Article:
Spokane Occupational Health Services
Spokane occupational health services are primarily regulated under Washington State’s OSHA plan, which has been in place since January 1973. The plan is administered by the Division of Occupational Safety and Health (DOSH) and the Department of Labor and Industries.
Both employers and employees benefit from following workplace occupational health guidelines. By ensuring compliance with all federal, state, and Spokane workplace health regulations, employers can limit their liability for work-related accidents and illnesses. When employers provide a safe and healthy working environment, this also helps improve employee morale and may reduce turnover, sick calls, and workers’ compensation claims.
When employees follow occupational health regulations, they minimize the chances of suffering a work-related injury or illness and are less likely to unintentionally create an unsafe workplace for their co-workers.
There are many occupational health laws and guidelines in place, many of which are designed to ensure employees are physically healthy enough to meet the demands of their jobs. For example, the City of Spokane requires pre-employment physicals for all job applicants. The scope of the physicals varies depending on the type of work required, and the physical may only be used to ensure the applicant’s physical ability to perform the job-related functions.
If the physical finds that there would be a “direct threat” to the safety and health of others or a high probability of “substantial harm” to the applicant while performing the job, then the job applicant may be rejected.
Applicants to the City of Spokane Police Department must also pass a post-offer physical and psychological examination, and applicants to the Spokane Fire Department must undergo Candidate Physical Ability Testing (CPAT) prior to applying.
Some occupational health laws are designed to protect workers in environments that are known to be dangerous. One example of this is Washington state’s Respiratory Protection Program (RPP), a federal and state OSHA requirement to protect workers from exposure to respiratory hazards.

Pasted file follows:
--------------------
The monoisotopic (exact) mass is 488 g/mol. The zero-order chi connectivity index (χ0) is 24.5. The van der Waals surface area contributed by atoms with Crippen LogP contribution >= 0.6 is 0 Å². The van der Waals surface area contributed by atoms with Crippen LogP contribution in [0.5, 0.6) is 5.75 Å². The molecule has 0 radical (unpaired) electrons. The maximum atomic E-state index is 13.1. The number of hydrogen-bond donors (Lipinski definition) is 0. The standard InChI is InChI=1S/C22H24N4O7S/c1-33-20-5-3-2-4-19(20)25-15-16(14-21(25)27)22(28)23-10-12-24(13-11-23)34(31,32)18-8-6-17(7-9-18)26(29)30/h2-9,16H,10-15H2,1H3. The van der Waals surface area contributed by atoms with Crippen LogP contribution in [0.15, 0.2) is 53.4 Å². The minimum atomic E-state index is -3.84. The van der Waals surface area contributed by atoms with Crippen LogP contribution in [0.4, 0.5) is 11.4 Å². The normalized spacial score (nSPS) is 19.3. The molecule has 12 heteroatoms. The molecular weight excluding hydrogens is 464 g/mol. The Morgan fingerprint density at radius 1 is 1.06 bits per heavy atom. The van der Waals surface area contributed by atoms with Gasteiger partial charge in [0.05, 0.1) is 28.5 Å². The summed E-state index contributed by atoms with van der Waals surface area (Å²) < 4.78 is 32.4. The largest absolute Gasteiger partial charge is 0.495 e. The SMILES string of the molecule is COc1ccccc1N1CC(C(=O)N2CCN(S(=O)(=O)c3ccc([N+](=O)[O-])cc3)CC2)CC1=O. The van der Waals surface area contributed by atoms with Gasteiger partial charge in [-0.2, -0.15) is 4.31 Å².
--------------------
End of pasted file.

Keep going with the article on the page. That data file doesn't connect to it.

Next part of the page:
The state of Washington also has several laws regulating tuberculosis (TB) testing for employees in multiple industries including early learning, child care, and healthcare providers.
One of the most recent state occupational health mandates was passed on August 20, 2021, when Washington Governor Jay Inslee signed Proclamation 21-14.1 into law, requiring all healthcare workers, employees in educational settings, and employees of state agencies to be fully vaccinated against COVID-19 by October 18, 2021.
To register for Spokane occupational health services online, simply click the button below. We are also available via phone to assist you with scheduling or to answer any questions at (509) 303-4373.
Spokane Occupational Health Laws, Acts, and Legislation
Spokane Antibody Testing
Since the rapid spread of COVID-19 in 2020, antibody testing has become increasingly common in Spokane. The COVID-19 Antibody Test is performed by a simple blood draw to check for antibodies that protect against the SARS-CoV-2 virus.
Hepatitis A is a highly contagious virus that can be spread via food, water, or close contact with individuals who are infected. Although there is not currently a cure for hepatitis A, vaccination can prevent infection. The Hepatitis A Antibody Test can identify whether a person has immunity against this virus.
The hepatitis B virus can be spread via blood or semen, and can lead to serious and even chronic liver infections. The Hepatitis B Antibody Test can check a person’s blood for immunity against this virus.
Most often spread through blood or contaminated needles, hepatitis C can also result in adverse effects on the liver. Left untreated, a hepatitis C infection can create serious health issues. Use this antibody test to check for immunity against hepatitis C.
The below option is a package deal that checks for immunity against hepatitis A, B, and C all from one simple blood draw. These viruses can all attack the liver and lead to inflammation or more serious complications.
The MMR Titer is used to determine if an individual has immunity against measles, mumps, and rubella.
The varicella-zoster virus, or Chickenpox, is known to be a highly contagious virus that causes a red, itchy rash on the skin. Since infection or vaccination often happens at a young age, individuals may be unsure of their immunity. This antibody test can be used to determine immunity against the varicella virus.
This is a bundle of antibody tests that covers a wide range of antibodies, including varicella (Chickenpox), measles, mumps, rubella, and hepatitis B.
As our most comprehensive package for antibody testing, this option is a great choice for people looking for proof of immunity or for more information about their vaccination status. The Total Antibody Package includes antibody testing for hepatitis A, hepatitis B, hepatitis C, varicella (Chickenpox), measles, mumps, and rubella.